In most glycoproteins, the carbohydrate is linked to the polypeptide backbone by either N- or O-glycosidic bonds. A different kind of bond is found in glycoproteins that are anchored in cell membranes by a special carbohydrate-containing compound, glycosylphosphatidylinositol, which is attached to the C-terminal amino acid of the protein. A single glycoprotein may contain more than one type of carbohydrate-peptide linkage. N-linked units are typically found in plasma glycoproteins, in ovalbumin, in many enzymes (for example, the ribonucleases), and in immunoglobulins. O-linked units are found in mucins; collagens; and proteoglycans (typical constituents of connective tissues), including chondroitin sulfates, dermatan sulfate, and heparin. See Albumin, Carbohydrate, Enzyme, Immunoglobulin, Monosaccharide, Oligosaccharide, Polysaccharide, Protein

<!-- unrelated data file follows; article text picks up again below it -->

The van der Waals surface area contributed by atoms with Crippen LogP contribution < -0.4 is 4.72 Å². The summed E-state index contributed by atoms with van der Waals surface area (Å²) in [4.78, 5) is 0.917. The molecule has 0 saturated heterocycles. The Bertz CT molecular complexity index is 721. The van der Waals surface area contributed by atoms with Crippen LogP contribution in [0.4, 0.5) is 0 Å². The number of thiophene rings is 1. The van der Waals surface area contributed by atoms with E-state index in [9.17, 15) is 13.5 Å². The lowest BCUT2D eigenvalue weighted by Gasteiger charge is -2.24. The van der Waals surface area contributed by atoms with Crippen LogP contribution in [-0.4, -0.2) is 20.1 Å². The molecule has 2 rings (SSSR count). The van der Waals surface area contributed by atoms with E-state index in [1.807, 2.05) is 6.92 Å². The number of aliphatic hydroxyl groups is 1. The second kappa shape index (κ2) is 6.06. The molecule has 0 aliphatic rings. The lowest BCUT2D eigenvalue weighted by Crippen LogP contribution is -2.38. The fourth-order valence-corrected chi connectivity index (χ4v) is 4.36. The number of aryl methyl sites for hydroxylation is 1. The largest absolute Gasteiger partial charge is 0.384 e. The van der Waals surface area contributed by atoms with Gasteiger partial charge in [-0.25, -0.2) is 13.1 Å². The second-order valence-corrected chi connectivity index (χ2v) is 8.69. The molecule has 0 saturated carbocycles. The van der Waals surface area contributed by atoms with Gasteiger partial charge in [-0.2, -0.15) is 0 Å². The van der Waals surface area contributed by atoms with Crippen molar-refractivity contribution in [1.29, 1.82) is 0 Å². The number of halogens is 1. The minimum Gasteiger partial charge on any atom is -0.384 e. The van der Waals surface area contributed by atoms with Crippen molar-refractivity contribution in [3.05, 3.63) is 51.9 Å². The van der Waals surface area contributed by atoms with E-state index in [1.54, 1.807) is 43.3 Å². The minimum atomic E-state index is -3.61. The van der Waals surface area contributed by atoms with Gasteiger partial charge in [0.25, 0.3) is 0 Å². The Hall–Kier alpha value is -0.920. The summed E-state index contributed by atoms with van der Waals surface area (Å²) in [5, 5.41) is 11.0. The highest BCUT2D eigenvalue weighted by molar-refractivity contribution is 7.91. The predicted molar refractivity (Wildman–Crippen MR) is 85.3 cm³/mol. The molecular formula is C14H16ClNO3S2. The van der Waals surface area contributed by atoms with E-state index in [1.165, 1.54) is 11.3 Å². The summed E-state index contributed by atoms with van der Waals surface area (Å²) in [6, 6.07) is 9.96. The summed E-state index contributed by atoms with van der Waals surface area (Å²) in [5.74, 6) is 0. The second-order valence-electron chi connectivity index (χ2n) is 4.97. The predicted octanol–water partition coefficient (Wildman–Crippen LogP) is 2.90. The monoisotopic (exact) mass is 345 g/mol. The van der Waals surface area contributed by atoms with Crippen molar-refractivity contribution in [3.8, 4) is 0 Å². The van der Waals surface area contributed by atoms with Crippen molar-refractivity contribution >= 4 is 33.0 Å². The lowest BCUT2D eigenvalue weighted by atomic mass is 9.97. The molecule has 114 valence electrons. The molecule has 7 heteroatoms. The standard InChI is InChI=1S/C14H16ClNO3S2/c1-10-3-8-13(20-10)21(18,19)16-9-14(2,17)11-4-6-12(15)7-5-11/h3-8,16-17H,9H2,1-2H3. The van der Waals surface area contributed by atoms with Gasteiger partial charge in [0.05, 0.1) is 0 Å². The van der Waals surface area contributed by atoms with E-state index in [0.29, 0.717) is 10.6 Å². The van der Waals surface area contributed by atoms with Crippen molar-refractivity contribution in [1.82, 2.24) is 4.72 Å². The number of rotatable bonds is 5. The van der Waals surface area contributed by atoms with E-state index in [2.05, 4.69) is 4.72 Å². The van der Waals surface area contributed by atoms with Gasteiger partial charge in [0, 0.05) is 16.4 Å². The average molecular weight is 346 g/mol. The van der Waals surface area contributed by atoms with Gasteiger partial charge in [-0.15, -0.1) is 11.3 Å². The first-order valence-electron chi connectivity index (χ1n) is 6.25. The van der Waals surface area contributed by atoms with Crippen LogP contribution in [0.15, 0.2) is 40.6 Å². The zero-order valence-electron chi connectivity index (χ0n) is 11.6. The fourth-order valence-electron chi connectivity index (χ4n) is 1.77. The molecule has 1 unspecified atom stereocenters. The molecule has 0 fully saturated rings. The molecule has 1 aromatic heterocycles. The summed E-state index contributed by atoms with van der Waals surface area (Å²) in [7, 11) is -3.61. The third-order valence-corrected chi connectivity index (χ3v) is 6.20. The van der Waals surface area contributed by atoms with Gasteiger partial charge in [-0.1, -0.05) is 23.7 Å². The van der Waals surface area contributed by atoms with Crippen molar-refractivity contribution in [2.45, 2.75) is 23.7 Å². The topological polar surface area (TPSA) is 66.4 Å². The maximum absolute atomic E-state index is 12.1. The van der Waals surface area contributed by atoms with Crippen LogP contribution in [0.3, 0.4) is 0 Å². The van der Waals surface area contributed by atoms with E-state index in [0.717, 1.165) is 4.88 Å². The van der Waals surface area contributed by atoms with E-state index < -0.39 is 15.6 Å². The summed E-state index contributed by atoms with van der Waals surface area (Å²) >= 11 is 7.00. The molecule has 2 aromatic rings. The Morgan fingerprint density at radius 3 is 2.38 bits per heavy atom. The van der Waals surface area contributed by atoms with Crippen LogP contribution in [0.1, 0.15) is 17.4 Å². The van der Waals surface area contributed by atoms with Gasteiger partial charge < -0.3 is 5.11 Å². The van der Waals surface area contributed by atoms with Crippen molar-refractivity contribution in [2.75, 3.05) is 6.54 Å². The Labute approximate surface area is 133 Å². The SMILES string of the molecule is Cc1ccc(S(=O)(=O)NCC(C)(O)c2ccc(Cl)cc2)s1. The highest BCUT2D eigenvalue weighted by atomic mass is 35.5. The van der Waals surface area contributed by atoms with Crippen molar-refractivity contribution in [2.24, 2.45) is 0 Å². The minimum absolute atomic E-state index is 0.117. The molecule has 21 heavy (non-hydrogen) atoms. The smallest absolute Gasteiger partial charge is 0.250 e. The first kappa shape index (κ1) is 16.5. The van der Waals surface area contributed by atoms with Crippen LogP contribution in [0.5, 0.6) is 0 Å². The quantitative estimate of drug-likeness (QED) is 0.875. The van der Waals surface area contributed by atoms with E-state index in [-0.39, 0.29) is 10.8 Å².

Within any organism, all molecules of a particular protein are identical. In contrast, a variety of structurally distinct carbohydrate units are found not only at different attachment sites of a glycoprotein but even at each single attachment site—a phenomenon known as microheterogeneity. For instance, ovalbumin contains one glycosylated amino acid, but over a dozen different oligosaccharides have been identified at that site, even in a preparation isolated from a single egg of a purebred hen.


Any of a class of conjugated proteins containing both carbohydrate and protein units. Also known as glycopeptide.